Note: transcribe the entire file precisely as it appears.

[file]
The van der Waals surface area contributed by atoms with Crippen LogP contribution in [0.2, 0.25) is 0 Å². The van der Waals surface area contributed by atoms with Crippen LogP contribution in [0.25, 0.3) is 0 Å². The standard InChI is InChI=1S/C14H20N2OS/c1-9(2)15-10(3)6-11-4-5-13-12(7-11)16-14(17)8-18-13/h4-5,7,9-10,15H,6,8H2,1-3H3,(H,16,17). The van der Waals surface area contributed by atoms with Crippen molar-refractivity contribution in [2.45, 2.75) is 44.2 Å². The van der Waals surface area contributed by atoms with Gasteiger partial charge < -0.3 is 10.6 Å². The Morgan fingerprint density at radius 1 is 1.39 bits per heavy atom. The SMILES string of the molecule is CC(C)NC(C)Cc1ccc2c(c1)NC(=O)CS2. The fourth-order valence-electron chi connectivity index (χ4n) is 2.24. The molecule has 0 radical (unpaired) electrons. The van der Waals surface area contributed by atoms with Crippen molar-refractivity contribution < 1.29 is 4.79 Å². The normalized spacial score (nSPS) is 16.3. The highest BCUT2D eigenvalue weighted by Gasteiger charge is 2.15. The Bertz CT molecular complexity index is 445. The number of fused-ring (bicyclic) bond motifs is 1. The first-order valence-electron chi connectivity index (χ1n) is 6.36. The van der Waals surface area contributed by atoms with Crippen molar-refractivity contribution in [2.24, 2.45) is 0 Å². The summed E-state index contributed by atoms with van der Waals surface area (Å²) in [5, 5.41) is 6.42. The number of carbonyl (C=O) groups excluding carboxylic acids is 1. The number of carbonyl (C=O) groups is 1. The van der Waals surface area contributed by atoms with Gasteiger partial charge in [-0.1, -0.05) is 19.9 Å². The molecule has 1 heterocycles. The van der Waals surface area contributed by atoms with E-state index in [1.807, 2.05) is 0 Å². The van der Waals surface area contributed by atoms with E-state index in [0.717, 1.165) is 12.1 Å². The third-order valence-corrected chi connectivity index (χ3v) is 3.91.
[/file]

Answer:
The van der Waals surface area contributed by atoms with Crippen LogP contribution in [0.2, 0.25) is 0 Å². The van der Waals surface area contributed by atoms with Crippen LogP contribution in [0.25, 0.3) is 0 Å². The standard InChI is InChI=1S/C14H20N2OS/c1-9(2)15-10(3)6-11-4-5-13-12(7-11)16-14(17)8-18-13/h4-5,7,9-10,15H,6,8H2,1-3H3,(H,16,17). The van der Waals surface area contributed by atoms with Crippen molar-refractivity contribution in [2.45, 2.75) is 44.2 Å². The van der Waals surface area contributed by atoms with Gasteiger partial charge < -0.3 is 10.6 Å². The Morgan fingerprint density at radius 1 is 1.39 bits per heavy atom. The SMILES string of the molecule is CC(C)NC(C)Cc1ccc2c(c1)NC(=O)CS2. The fourth-order valence-electron chi connectivity index (χ4n) is 2.24. The molecule has 0 radical (unpaired) electrons. The van der Waals surface area contributed by atoms with Crippen molar-refractivity contribution < 1.29 is 4.79 Å². The normalized spacial score (nSPS) is 16.3. The highest BCUT2D eigenvalue weighted by Gasteiger charge is 2.15. The Bertz CT molecular complexity index is 445. The number of fused-ring (bicyclic) bond motifs is 1. The first-order valence-electron chi connectivity index (χ1n) is 6.36. The van der Waals surface area contributed by atoms with Crippen molar-refractivity contribution in [2.24, 2.45) is 0 Å². The summed E-state index contributed by atoms with van der Waals surface area (Å²) in [5, 5.41) is 6.42. The number of carbonyl (C=O) groups excluding carboxylic acids is 1. The number of carbonyl (C=O) groups is 1. The van der Waals surface area contributed by atoms with Gasteiger partial charge in [-0.1, -0.05) is 19.9 Å². The molecule has 1 heterocycles. The van der Waals surface area contributed by atoms with E-state index in [1.807, 2.05) is 0 Å². The van der Waals surface area contributed by atoms with E-state index in [0.717, 1.165) is 12.1 Å². The third-order valence-corrected chi connectivity index (χ3v) is 3.91.